There is a natural joy in just playing with the rubber hand as if we are playing with a toy. What thoughts go into making the core interaction of a game into something that's enjoyable all on its own? What thoughts go into evoking that sense of playfulness from the player?
Goiffon: I think playfulness comes from little details, like, for example, how the hand shakes and does a little hurt animation with particles if you slam it against a wall. It doesn’t add anything gameplay-wise—it doesn’t change a score or anything—but we thought it was just fun to add.
Vanhove: I genuinely think that the classical computer mouse is not yet fully explored as an input device in games. It is the device that most people can operate with fairly high precision in daily life. Think about how small hyperlinks can be on a web page, yet even my grandmother can easily navigate the mouse there and click it.
The trick is finding interesting and fun mechanics that make use of this mastery and precision of the mouse so that old skills get framed into new problems that the player can solve. Don't just press buttons, select tiles on a board, or aim a gun. Add some physics into the mix, you know!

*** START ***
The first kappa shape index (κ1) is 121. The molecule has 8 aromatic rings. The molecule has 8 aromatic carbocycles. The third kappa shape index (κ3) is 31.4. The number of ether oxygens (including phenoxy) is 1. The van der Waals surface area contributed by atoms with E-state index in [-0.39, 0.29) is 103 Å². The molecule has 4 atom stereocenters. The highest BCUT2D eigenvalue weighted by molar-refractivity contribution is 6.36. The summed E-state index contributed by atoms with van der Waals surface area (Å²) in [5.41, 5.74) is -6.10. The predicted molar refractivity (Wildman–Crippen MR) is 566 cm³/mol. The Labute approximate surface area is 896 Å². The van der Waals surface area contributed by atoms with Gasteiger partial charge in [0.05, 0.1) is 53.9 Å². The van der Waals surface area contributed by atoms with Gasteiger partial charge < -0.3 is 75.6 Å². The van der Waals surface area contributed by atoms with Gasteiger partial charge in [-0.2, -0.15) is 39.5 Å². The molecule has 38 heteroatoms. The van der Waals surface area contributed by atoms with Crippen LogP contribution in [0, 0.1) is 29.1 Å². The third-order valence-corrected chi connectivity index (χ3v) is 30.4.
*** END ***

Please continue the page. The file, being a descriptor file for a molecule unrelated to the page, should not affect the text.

There are some other very interesting games out there that do this like Klifur (which got featured earlier here on Game Developer). I’ve also been experimenting with similar mechanics in games I made for other jams, such as Taart or Headbutt Dino.
That being said, one of the first things we did was design and polish the arm’s movement. This took us half the jam (two weeks) to do, if I remember correctly. There was a lot of back and forth about what felt good and what didn’t. And we also encountered a lot of physics engine bugs that we had to resolve. Not that Godot Engine’s physics is bad or anything. It is just that when you have two to three hundred segments of an arm that drag the hand down while the player is pulling these at full speed through a wall, you are bound to come across jitters or glitches. But I feel like we solved most of the edge cases.